Letters for the Week of May 18 

Readers sound off on the Bay Area jazz scene, guns at Berkeley High, and Art Murmur.

"Kind of Blue," Feature, 5/4

Jazz Musicians and A's Players

What a sad piece of truth in your article! With KCSM-FM on in the background as I read your piece, I couldn't help but wonder if the sounds of jazz emanating from my radio was akin to a slow — albeit spirited — death march.

As informative as your piece was (e.g., BART's limited hours and the aging jazz lovers), I couldn't help but see the same parallels playing out with the Oakland A's and the talent they keep losing to other baseball markets.

While there are some shining moments, I fear we are losing the fight to other genres of music. It's a fight worth waging, nonetheless.

Finally, much praise to you for capturing the emotional highs and lows of the local jazz scene that I have been feeling for some time. Having been a fan of jazz since 1995, your article, without question, is the greatest piece of writing on the local jazz scene that I have read to date. I hope to read more of your work.

P.S. Two thumbs up to those who designed the cover page! It was the Miles Davis album theme that attracted me to your article.

Jeff Regan, Berkeley

Listen Up

Jazz isn't played on the radio? That's what Rachel Swan said in her interesting and thought-provoking article. I beg to differ. The Bay Area is fortunate to have one of the few remaining all-jazz stations in the country at 91.1 FM and KCSM.org. We are proud to be a part of the Bay Area's jazz scene, and broadcasting our 24-a-day, non-commercial, all-jazz format on the web as well. Check us out and help us to continue our mission of keeping jazz alive and well, here and abroad, by supporting us during our spring membership drive at 1-800-527-6911 or KCSM.org.

Melanie Berzon

Program Director, KCSM Radio

Jazz Center for Whom?

Somehow, I don't think much of the $60 million being spent on the SFJAZZ Center is going to end up supporting local jazz musicians. I have a feeling the lion's share, if not all of it, will end up in the pockets of architects, construction workers, administrators, and jazz academics.

As a local jazz musician who's made a living playing improvised music for thirty years and is barely scrimping by, it hurts to get a phone call asking for donations for a $60-million "jazz center." What about spending that money on publicizing the venues that already exist and subsidizing the pay of the musicians who play at those venues? The local venues need help — not more competition from a subsidized institution of jazz academics which will hire more East Coast jazz groups to perform while the local jazz players can't even afford to pay to hear them.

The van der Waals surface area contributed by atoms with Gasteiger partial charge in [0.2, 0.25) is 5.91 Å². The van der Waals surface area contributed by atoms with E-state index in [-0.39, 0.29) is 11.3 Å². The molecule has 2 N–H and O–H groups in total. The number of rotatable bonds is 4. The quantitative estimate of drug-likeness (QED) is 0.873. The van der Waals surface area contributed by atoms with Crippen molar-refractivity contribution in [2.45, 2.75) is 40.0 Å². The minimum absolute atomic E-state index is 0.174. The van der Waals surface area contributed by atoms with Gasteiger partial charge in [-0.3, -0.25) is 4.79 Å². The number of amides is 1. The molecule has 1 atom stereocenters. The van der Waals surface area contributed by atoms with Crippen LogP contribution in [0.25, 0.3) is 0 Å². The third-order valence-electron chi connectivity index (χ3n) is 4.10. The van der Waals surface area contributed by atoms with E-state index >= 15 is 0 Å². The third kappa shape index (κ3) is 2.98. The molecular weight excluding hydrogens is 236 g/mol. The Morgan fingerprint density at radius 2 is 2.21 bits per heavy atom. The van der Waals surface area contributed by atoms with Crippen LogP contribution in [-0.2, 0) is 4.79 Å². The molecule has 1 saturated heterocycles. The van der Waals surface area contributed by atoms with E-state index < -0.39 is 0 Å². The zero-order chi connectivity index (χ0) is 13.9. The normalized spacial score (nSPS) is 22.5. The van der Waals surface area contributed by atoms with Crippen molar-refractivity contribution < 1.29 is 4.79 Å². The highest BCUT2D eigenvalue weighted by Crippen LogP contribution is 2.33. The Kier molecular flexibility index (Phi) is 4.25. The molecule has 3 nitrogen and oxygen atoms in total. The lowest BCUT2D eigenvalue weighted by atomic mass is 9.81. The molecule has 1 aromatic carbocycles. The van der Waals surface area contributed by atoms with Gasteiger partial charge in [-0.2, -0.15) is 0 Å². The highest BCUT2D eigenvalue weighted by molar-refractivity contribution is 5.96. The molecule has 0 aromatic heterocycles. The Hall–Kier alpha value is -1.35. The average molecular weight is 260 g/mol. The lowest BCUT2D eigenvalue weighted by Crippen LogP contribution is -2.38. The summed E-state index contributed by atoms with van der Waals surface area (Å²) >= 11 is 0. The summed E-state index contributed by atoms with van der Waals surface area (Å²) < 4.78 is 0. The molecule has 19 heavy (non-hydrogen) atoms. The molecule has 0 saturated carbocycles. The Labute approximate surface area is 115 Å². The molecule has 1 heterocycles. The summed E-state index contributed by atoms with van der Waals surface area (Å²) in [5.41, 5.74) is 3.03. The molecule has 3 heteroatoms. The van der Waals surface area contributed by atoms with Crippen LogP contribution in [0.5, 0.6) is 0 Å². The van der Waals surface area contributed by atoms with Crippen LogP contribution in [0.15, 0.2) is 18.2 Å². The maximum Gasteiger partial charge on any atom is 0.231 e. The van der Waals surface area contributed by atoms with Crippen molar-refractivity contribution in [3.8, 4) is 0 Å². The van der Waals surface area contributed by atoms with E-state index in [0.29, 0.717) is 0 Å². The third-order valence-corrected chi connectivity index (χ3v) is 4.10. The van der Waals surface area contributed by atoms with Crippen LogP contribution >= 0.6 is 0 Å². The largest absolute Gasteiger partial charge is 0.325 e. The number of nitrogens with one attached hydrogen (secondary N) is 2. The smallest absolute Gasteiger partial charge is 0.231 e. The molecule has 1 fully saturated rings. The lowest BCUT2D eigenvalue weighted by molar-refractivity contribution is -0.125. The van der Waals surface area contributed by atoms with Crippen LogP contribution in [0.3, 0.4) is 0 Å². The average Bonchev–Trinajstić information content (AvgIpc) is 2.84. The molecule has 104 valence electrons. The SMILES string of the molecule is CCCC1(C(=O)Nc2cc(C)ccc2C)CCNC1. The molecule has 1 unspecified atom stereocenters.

Matt Eakle, San Anselmo

Age Bias

Why is so much attention here on the high school contingent? Jazz is about life experience and soul expression and there are plenty of talented jazz musicians who never went to Berkeley High, who are a lot older, that are overlooked for these "hot new kids on the block." I realize they may be the future of jazz, but one needs to look at motivation — is it the media attention spurring them on or the music?

Mary D'Orazi, Oakland

Where's the Love?

I think that the Bay Area jazz scene is very much alive. The musicians are working very hard and creatively to keep playing the music they love. The biggest part is that you have support for the music that you love. There is a lot of great music being played to an empty audience. These same folks would pack out the house if a rap or R&B group came to a major club, but you could hear crickets chirp if it were a jazz act during the week. Jazz is our American art form. Let's give it the love it deserves. Peace!

James Knox, Oakland

"Reacting to Guns at Berkeley High," News, 5/4

Get 'Em Young

As a graduate of Berkeley High in 1957, I am troubled by issues over weapons on campus. During my years weapons were nonexistent, even larger pocket knives.

The solution must start before these students even get to BHS. Through all lower school grades there must be conversations, counseling, information, and in-depth education about the harm (with no upside benefits) that weapons bring.

A system must be employed where previous offenders are screened and checked randomly on campus.

Violence begets violence.

Bob Kurtz, Berkeley

Powerless Victims

Comparing administrative processes in Richmond Unified to BUSD requires a hard look at some of central differences between the "Berkeley way" and school districts nationally. Berkeley's superintendent and board claim they are prohibited from reporting on-campus robberies to police; this is a violation of state and federal laws that require violent crimes be referred to local law enforcement.

Wrap-around services start with early identification; if the school district is in the business of covering up crime there is little likelihood that prevention will be meaningful. Compare the high school incident data with the district expulsion data and the mandated state reporting data. The ad hoc safety committee is spending time listening to the district explanation of discrepancies rather than focusing on systemic data collection capable of targeting high-risk kids for early intervention purposes.


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